The COVID-19 pandemic is giving “cancel culture” a new meaning. Weddings, graduations, academic conferences, sports events and birthday parties are all postponed until further notice. Among the laundry list of…
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Dark stumps of half-charred trees, dry cassava stems and dead tree trunks cover a large swath of land on the way to Ikpako, a small farming enclave outside the Gele-Gele…
Created by an indigenous anthropologist, the Centro de Medicina Indígena Bahserikowi offers residents of the Brazilian Amazonian city of Manaus traditional healing and protective treatments by shamans from the Dessana, Tuyuka and Tukano ethnicities.
Over four months after the first cases of COVID-19 surfaced in China, the world remains in the grip of the COVID-19 pandemic, with nearly 1.5 million confirmed cases and almost…
The future for the world’s oceans often looks grim. Fisheries are set to collapse by 2048, according to one study, and 8 million tons of plastic pollute the ocean every…
When Terry Hughes peered through the window of a small plane gliding over the Great Barrier Reef in Australia, what he saw troubled him greatly. Instead of healthy reef systems,…
Will the next coronavirus come from Amazonia? Deforestation and the risk of infectious diseases (commentary)
The only positive effect of the COVID-19 coronavirus pandemic is that it has generated public awareness of the risks of emerging diseases. One may hope that this will result in…
Ranching is booming in Paraguay’s Gran Chaco, destroying the biome, but the nation’s goal of breaking into sustainable beef and leather markets may offer a motive to curb deforestation.
Romina Castagnino is Mongabay's resident conservation scientist, and in addition to her regular reporting duties, she's taken on a new role: hosting our Candid Animal Cam video series, which shares…
On 9 March 2020, Mongabay published a commentary written by Philip M. Fearnside on the “Solimões Sedimentary Area”, an oil and gas project that would implant thousands of wells spread over the western portion of the Brazilian Amazon. EPE, the Brazilian Energy Research Office, sent a response to Mongabay claiming “conceptual mistakes.” Fearnside, now, comments on these claims.
A new study has revealed how the hyacinth macaw (Anodorhynchus hyacinthinus) and Lear's macaw (Anodorhynchus leari) help spread the seeds of 18 plant species in Brazil and Bolivia.
JAKARTA — Environmental watchdogs say the exit of the world’s largest refiner and trader of palm oil from a committee that helps identify forest areas for protection could hurt efforts…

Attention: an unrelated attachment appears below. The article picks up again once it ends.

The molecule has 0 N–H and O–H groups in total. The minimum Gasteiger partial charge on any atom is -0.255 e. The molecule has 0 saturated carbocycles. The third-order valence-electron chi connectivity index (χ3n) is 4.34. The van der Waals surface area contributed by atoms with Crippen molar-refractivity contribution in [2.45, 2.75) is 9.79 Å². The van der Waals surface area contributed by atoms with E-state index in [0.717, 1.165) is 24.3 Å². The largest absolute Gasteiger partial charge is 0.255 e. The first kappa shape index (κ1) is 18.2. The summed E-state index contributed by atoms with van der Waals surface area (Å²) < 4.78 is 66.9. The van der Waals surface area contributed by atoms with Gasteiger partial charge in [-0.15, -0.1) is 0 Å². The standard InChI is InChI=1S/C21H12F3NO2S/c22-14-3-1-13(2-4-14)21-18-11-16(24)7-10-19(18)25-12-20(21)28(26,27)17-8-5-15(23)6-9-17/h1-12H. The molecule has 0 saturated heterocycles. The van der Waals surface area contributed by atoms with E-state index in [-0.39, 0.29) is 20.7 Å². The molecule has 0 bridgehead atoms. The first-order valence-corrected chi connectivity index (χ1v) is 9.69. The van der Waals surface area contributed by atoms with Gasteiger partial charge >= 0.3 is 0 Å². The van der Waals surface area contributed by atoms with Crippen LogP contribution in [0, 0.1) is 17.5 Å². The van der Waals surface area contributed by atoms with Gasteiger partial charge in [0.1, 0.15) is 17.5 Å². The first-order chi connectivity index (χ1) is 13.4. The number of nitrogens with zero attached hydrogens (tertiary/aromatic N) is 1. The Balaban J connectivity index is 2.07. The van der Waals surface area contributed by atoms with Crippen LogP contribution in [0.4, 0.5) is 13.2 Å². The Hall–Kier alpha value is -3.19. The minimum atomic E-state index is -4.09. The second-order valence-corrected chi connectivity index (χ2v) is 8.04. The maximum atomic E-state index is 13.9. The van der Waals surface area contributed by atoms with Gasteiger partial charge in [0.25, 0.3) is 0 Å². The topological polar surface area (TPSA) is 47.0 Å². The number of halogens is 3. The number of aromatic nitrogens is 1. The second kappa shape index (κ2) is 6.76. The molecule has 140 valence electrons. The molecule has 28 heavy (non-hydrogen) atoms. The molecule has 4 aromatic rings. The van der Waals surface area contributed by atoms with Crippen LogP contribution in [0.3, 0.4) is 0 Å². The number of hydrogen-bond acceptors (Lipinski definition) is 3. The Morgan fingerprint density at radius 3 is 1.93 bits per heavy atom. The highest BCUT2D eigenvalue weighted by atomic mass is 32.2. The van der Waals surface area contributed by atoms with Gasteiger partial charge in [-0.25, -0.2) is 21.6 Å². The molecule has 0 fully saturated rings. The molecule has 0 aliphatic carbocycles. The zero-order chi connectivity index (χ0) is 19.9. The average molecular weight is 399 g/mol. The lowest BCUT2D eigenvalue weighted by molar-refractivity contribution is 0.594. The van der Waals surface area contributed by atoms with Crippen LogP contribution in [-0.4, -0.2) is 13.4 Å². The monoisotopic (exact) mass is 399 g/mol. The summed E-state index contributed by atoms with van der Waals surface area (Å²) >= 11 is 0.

JAMBI, Indonesia — “If the forest is gone, where else can we live?” Teguh Santika is an indigenous woman from the Batin Sembilan community. Her home is in the Harapan…
Illegal gold mining led to deforestation of thousands of hectares of forests inside indigenous reserves in the Brazilian Amazon, according to new satellite image analysis by the Monitoring of the Andean Amazon Project (MAAP). Mongabay had exclusive access to the report prior to its release.
COLOMBO — For Nilantha Kodithuwakku, a naturalist involved in whale and dolphin-watching operations, it’s always a spectacular scene to witness pods of playful dolphins jumping and spinning in the air.…
MANILA — The hundreds of islands that make up the Visayas region in the central Philippines are connected by a vast fleet of decades-old cargo and passenger ships. These vessels…
As people around the globe stock their pantries for long stretches at home during the COVID-19 pandemic, sales of tinned tuna are going through the roof. In the U.S., consumption…
Customs authorities in Malaysia have made one of their biggest ever seizures of African pangolin scales, recovering 6 tons of the contraband in a container at the country’s busiest port.…
Exclusive data shows that the mining company has 11 survey petitions filed with the National Mining Agency (NMA) that would directly affect the Arara da Volta Grande do Xingu and Trincheira Bacajá Indigenous Reserves in the state of Pará. The project was planned to be the largest open-air gold mine in Latin America.
A court in Brazil has granted the Kinja indigenous people an unprecedented right of reply to racist invective, in a move that legal experts say could be a game changer against rising discrimination by President Jair Bolsonaro’s government.
- On anniversary of nun’s murder Amazon land rights activists at high risk
- Iran upholds heavy sentences for conservationists convicted of spying
- Two deaths trigger alarm at Mexico’s Monarch Butterfly Biosphere Reserve
Indonesias forest guardians
- Reforesting a village in Indonesia, one batch of gourmet beans at a time
- Restoring Sumatra’s Leuser Ecosystem, one small farm at a time
- Indigenous Iban community defends rainforests, but awaits lands rights recognition
- Failure in conservation projects: Everyone experiences it, few record it
- On a wing and a prayer? Evidence for ways to conserve bats (commentary)
- Audio: The sounds of a rare New Zealand bird reintroduced to its native habitat
- Gold mining threatens indigenous forests in the Brazilian Amazon
- Indigenous group wins unprecedented right of reply to Bolsonaro’s racist invective
- BR-319 illegal side road threatens Amazon protected area, indigenous land (commentary)
- Indonesia-WWF split puts rhino breeding project in Borneo in limbo
- Indonesian officials wield sharia law in defense of Sumatran rhinos
- Love triangle complicates efforts to breed Sumatran rhinos
- Sinking feeling for Indonesian fishers as COVID-19 hits seafood sales
- Indonesian anti-graft enforcers set their sights on a new target: corporations
- This solar-powered device aims to clean 1,000 rivers. Will it work?